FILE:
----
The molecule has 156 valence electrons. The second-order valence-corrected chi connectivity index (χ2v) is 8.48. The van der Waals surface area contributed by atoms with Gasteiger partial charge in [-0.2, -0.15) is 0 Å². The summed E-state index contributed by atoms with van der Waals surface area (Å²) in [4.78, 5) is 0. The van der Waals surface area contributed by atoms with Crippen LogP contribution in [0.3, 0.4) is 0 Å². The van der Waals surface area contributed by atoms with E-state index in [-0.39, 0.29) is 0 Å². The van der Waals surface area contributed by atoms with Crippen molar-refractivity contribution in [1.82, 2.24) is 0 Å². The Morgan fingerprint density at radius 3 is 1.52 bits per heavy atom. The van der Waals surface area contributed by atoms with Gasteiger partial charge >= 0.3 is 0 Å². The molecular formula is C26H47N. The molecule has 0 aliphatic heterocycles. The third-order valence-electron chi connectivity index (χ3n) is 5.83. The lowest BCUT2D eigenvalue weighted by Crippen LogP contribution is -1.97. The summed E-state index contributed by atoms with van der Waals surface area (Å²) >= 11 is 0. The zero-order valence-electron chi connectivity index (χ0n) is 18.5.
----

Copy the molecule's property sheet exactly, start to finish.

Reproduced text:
The molecule has 156 valence electrons. The second-order valence-corrected chi connectivity index (χ2v) is 8.48. The van der Waals surface area contributed by atoms with Gasteiger partial charge in [-0.2, -0.15) is 0 Å². The summed E-state index contributed by atoms with van der Waals surface area (Å²) in [4.78, 5) is 0. The van der Waals surface area contributed by atoms with Crippen LogP contribution in [0.3, 0.4) is 0 Å². The van der Waals surface area contributed by atoms with E-state index in [-0.39, 0.29) is 0 Å². The van der Waals surface area contributed by atoms with Crippen molar-refractivity contribution in [1.82, 2.24) is 0 Å². The Morgan fingerprint density at radius 3 is 1.52 bits per heavy atom. The van der Waals surface area contributed by atoms with Gasteiger partial charge >= 0.3 is 0 Å². The molecular formula is C26H47N. The molecule has 0 aliphatic heterocycles. The third-order valence-electron chi connectivity index (χ3n) is 5.83. The lowest BCUT2D eigenvalue weighted by Crippen LogP contribution is -1.97. The summed E-state index contributed by atoms with van der Waals surface area (Å²) >= 11 is 0. The zero-order valence-electron chi connectivity index (χ0n) is 18.5.